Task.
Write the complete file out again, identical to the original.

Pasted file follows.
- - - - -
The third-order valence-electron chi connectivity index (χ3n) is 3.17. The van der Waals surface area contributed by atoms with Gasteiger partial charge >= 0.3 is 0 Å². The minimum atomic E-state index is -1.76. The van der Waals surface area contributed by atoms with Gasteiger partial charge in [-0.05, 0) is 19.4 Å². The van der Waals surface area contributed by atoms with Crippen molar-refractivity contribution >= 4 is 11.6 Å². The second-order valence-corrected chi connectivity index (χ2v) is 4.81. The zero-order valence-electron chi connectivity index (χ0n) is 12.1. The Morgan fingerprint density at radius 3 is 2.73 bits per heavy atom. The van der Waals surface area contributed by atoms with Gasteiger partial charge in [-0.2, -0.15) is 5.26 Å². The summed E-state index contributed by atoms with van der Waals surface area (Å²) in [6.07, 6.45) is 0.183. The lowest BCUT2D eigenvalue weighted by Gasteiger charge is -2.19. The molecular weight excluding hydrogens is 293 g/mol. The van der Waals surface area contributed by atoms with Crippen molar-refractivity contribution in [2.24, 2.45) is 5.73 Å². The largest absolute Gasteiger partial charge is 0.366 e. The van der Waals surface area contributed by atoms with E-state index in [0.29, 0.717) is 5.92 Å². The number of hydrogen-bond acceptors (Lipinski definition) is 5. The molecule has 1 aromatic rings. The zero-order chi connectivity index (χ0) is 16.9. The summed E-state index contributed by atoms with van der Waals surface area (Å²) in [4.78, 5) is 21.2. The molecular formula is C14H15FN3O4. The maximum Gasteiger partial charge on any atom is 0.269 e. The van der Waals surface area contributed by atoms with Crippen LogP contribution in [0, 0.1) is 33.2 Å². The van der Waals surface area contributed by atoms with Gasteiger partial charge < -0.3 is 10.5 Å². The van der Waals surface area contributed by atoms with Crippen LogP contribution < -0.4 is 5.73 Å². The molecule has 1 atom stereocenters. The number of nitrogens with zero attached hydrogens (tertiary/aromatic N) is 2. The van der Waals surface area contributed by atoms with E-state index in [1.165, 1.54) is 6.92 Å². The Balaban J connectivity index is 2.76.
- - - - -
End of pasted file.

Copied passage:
The third-order valence-electron chi connectivity index (χ3n) is 3.17. The van der Waals surface area contributed by atoms with Gasteiger partial charge >= 0.3 is 0 Å². The minimum atomic E-state index is -1.76. The van der Waals surface area contributed by atoms with Gasteiger partial charge in [-0.05, 0) is 19.4 Å². The van der Waals surface area contributed by atoms with Crippen molar-refractivity contribution >= 4 is 11.6 Å². The second-order valence-corrected chi connectivity index (χ2v) is 4.81. The zero-order valence-electron chi connectivity index (χ0n) is 12.1. The Morgan fingerprint density at radius 3 is 2.73 bits per heavy atom. The van der Waals surface area contributed by atoms with Gasteiger partial charge in [-0.2, -0.15) is 5.26 Å². The summed E-state index contributed by atoms with van der Waals surface area (Å²) in [6.07, 6.45) is 0.183. The lowest BCUT2D eigenvalue weighted by Gasteiger charge is -2.19. The molecular weight excluding hydrogens is 293 g/mol. The van der Waals surface area contributed by atoms with Crippen molar-refractivity contribution in [2.24, 2.45) is 5.73 Å². The largest absolute Gasteiger partial charge is 0.366 e. The van der Waals surface area contributed by atoms with E-state index in [0.29, 0.717) is 5.92 Å². The number of hydrogen-bond acceptors (Lipinski definition) is 5. The molecule has 1 aromatic rings. The zero-order chi connectivity index (χ0) is 16.9. The summed E-state index contributed by atoms with van der Waals surface area (Å²) in [4.78, 5) is 21.2. The molecular formula is C14H15FN3O4. The maximum Gasteiger partial charge on any atom is 0.269 e. The van der Waals surface area contributed by atoms with Crippen LogP contribution in [0, 0.1) is 33.2 Å². The van der Waals surface area contributed by atoms with Gasteiger partial charge < -0.3 is 10.5 Å². The van der Waals surface area contributed by atoms with Crippen LogP contribution < -0.4 is 5.73 Å². The molecule has 1 atom stereocenters. The number of nitrogens with zero attached hydrogens (tertiary/aromatic N) is 2. The van der Waals surface area contributed by atoms with E-state index in [1.165, 1.54) is 6.92 Å². The Balaban J connectivity index is 2.76.